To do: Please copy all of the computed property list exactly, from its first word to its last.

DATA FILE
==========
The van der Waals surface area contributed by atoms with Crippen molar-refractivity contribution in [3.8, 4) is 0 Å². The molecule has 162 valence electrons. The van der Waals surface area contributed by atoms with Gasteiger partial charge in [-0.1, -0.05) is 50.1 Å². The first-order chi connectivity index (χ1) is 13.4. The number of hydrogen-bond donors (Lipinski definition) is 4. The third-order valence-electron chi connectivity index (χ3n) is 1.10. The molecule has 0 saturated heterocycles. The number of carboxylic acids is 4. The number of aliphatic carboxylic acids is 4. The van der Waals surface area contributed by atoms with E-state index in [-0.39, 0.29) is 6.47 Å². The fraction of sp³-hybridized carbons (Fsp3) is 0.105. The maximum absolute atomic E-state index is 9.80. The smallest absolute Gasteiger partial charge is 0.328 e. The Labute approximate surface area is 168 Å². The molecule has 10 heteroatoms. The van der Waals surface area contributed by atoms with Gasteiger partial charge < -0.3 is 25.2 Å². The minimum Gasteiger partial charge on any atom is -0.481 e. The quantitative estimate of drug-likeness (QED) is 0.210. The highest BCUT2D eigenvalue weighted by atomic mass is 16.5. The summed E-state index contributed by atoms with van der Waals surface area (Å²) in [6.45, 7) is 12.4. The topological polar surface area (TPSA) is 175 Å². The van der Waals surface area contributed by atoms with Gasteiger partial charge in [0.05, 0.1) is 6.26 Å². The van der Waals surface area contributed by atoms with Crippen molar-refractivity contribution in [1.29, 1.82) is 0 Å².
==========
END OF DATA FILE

The van der Waals surface area contributed by atoms with Crippen molar-refractivity contribution in [3.8, 4) is 0 Å². The molecule has 162 valence electrons. The van der Waals surface area contributed by atoms with Gasteiger partial charge in [-0.1, -0.05) is 50.1 Å². The first-order chi connectivity index (χ1) is 13.4. The number of hydrogen-bond donors (Lipinski definition) is 4. The third-order valence-electron chi connectivity index (χ3n) is 1.10. The molecule has 0 saturated heterocycles. The number of carboxylic acids is 4. The number of aliphatic carboxylic acids is 4. The van der Waals surface area contributed by atoms with E-state index in [-0.39, 0.29) is 6.47 Å². The fraction of sp³-hybridized carbons (Fsp3) is 0.105. The maximum absolute atomic E-state index is 9.80. The smallest absolute Gasteiger partial charge is 0.328 e. The Labute approximate surface area is 168 Å². The molecule has 10 heteroatoms. The van der Waals surface area contributed by atoms with Gasteiger partial charge < -0.3 is 25.2 Å². The minimum Gasteiger partial charge on any atom is -0.481 e. The quantitative estimate of drug-likeness (QED) is 0.210. The highest BCUT2D eigenvalue weighted by atomic mass is 16.5. The summed E-state index contributed by atoms with van der Waals surface area (Å²) in [6.45, 7) is 12.4. The topological polar surface area (TPSA) is 175 Å². The van der Waals surface area contributed by atoms with Gasteiger partial charge in [0.05, 0.1) is 6.26 Å². The van der Waals surface area contributed by atoms with Crippen molar-refractivity contribution in [1.29, 1.82) is 0 Å².